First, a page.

The value of narrative writing is understood by many teachers, but sometimes an activity such as story writing can seem more fun than useful. Writing stories is, however, a meaningful educational activity. Story writing has several advantages for children, even when compared to oral storytelling or to other forms of writing, such as writing persuasive or informative essays.
Tompkins questioned educators who taught story writing to find out why they thought such writing was beneficial. The seven educators she spoke to each discussed a different way in which they thought story writing helped students. They believed story writing:
They also described other benefits. These include giving children a sense of pride about the stories they create (Tompkins 1982). The creative act of writing a story, in which the child invents the whole world of the story, makes stories particularly satisfying to create. In writing stories, the child goes through a process that itself is the greatest educational reward, but there is also a product, the finished story, that can be shared and enjoyed in the future.
Dehouske, working with emotionally troubled children, found that for both typical and atypical children, "[p]ractice in responding innovatively and exploring alternate strategies are critical activities in cognitive development that can help students develop a thoughtful approach to their daily experience. Story writing is one activity that provides such practice" (Dehouske 1982). Cowie describes several linguistic, cognitive, social, and emotional benefits from story writing, which allows children to distance themselves from events and deal with them in new ways by re-casting them symbolically in creative narrative. Psychoanalysts have suggested this facilitates not just problem-solving development but the resolution of emotional conflicts as well (Cowie 1984).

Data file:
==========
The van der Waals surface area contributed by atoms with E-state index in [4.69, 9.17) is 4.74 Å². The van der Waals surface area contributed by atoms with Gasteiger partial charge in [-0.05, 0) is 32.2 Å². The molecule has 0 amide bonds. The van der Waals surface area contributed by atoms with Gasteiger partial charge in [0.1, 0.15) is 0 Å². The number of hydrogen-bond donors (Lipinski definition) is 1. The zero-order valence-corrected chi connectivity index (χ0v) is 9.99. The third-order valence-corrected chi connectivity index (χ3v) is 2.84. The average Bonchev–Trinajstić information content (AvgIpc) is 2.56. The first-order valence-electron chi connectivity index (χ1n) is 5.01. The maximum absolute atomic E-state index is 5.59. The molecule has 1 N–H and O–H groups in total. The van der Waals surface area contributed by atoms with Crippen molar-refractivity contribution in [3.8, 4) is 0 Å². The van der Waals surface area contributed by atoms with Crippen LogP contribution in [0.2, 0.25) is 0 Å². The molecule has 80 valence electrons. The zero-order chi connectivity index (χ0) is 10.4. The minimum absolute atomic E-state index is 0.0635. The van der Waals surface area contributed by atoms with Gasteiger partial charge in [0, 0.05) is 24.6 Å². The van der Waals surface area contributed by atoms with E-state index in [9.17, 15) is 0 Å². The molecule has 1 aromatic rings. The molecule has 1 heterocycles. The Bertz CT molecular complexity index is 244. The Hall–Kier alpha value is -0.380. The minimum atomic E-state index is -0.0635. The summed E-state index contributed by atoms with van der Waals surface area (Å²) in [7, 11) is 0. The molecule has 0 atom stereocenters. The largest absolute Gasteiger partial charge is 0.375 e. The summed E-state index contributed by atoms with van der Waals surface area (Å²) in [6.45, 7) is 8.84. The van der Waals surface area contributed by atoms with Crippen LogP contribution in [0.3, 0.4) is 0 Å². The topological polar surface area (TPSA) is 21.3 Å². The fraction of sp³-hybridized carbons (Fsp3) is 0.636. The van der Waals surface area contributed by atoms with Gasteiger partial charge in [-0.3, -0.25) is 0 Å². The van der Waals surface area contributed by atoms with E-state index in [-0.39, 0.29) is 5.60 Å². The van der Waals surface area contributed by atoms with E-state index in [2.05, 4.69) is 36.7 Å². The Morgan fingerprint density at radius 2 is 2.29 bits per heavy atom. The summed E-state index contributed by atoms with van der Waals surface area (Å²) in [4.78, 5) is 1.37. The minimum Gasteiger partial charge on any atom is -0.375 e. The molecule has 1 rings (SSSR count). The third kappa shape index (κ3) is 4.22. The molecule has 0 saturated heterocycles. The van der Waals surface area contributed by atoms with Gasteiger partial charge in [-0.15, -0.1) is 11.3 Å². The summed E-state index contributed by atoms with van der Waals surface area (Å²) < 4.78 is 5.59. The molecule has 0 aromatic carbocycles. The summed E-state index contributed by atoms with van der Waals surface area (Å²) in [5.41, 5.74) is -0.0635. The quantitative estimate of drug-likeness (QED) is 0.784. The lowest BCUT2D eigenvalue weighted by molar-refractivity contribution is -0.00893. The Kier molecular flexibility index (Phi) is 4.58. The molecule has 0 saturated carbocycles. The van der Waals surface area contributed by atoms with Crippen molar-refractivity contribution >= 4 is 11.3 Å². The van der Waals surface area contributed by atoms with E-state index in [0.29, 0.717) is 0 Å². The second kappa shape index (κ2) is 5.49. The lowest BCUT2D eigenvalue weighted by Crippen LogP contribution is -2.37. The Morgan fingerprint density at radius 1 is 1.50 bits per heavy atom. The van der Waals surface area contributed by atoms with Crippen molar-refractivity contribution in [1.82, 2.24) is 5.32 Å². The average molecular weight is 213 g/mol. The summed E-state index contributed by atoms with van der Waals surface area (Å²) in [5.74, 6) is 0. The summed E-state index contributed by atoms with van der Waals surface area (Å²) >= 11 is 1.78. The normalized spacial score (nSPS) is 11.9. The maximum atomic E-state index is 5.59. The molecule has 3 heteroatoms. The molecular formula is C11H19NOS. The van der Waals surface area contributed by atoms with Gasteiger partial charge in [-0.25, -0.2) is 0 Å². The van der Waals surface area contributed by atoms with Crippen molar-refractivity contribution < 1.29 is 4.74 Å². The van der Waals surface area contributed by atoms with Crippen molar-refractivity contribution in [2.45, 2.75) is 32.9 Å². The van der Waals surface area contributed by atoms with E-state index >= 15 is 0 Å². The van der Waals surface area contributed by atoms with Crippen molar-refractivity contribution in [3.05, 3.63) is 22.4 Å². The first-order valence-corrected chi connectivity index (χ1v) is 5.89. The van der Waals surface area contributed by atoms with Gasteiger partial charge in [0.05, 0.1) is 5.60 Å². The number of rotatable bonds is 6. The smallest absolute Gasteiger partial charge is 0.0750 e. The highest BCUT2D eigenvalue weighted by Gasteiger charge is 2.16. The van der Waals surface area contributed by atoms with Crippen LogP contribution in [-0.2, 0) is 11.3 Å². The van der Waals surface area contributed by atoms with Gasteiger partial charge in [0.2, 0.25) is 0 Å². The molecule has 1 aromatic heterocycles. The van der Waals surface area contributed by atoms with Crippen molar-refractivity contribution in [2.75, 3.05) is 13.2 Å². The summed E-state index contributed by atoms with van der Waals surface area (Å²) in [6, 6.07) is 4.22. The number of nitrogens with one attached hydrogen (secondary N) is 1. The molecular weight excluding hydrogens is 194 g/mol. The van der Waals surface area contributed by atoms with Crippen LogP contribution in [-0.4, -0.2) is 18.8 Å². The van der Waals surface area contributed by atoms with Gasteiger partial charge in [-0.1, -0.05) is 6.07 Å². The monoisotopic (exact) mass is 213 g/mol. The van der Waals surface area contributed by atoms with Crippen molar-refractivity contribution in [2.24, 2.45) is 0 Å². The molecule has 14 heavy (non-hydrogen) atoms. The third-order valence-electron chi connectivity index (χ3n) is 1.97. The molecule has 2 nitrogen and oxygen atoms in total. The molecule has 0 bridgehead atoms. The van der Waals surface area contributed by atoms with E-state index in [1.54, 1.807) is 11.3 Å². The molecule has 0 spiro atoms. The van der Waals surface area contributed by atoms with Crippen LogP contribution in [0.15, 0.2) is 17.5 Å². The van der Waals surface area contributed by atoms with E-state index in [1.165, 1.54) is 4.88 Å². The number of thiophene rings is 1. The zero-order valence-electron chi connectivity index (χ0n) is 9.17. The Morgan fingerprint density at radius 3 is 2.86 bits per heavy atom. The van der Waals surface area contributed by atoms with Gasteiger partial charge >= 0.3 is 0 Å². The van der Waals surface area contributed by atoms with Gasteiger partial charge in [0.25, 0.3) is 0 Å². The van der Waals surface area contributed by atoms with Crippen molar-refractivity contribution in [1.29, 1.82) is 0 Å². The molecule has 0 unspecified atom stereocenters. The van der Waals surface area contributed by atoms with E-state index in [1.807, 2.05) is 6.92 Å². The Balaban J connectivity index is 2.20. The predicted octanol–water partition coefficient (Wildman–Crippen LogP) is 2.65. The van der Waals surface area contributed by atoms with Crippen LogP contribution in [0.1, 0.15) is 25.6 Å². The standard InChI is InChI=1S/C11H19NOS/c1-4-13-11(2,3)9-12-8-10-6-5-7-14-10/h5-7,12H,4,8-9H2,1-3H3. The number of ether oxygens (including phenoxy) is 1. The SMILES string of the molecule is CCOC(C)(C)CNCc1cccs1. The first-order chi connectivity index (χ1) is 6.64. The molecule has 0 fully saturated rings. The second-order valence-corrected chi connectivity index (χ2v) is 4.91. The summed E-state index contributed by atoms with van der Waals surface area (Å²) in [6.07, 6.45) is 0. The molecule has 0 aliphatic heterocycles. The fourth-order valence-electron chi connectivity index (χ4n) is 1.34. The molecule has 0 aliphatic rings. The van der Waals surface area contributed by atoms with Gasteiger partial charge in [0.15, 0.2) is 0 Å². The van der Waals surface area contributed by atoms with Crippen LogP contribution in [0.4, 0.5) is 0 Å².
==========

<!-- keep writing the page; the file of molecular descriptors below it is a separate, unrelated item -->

A more extreme view of the role of stories in human cognition is held by the artificial intelligence pioneer and educational thinker Roger Schank. He contends that stories are the basis of memory and learning.
Human memory is story-based. .... Our knowledge of the world is more or less equivalent to the set of experiences that we have had, but our communication is limited by the number of stories we know to tell. ... we come to rely upon our own stories so much that it seems all we can tell ourselves are our stories as well. (Schank 1990, 12)
Whether or not the story is the single essential unit of cognition, Schank's work and that of his predecessors (Bartlett 1932) demonstrates that stories almost certainly have a central role in the way people make sense of the world. Creative writing can be an important part of improving these cognitive fundamentals. For Schank, true facility with storytelling includes the ability to re-tell and understand cultural and personal stories, but also being able to invent fictional stories.
Stories are also important to the personal development of the child, as an individual and as part of a culture. "There may be a special affinity between narrative and self such that narrative can be said to play a privileged role in the process of self-construction." (Miller et al. 1990). This sort of development of self often depends upon the telling of personal stories and the retelling of cultural stories. By creating stories, children can develop a facility with story that improves such tellings and retellings. They can also find creative new ways to express their feelings and thoughts.
Children who write stories in the classroom have an opportunity to gain linguistic benefits and improve their cognitive development by working with stories. The benefits of story writing described above indicate that it is an important form of writing and should have a place in the grade 2-5 classroom. While other activities can provide some of the individual benefits realized by story writing, the combination of advantages makes the activity particularly worthwhile for children, both in the classroom and outside school.
A computer character may particularly aid in story planning and revision mainly because it can uniquely address certain barriers in moving from oral to written discourse. An additional benefit of such a character is that a conversational interface can be a good way for children to access information about planning and revision. Finally, a character can be a fun addition to story writing software that does not distract from the writing task.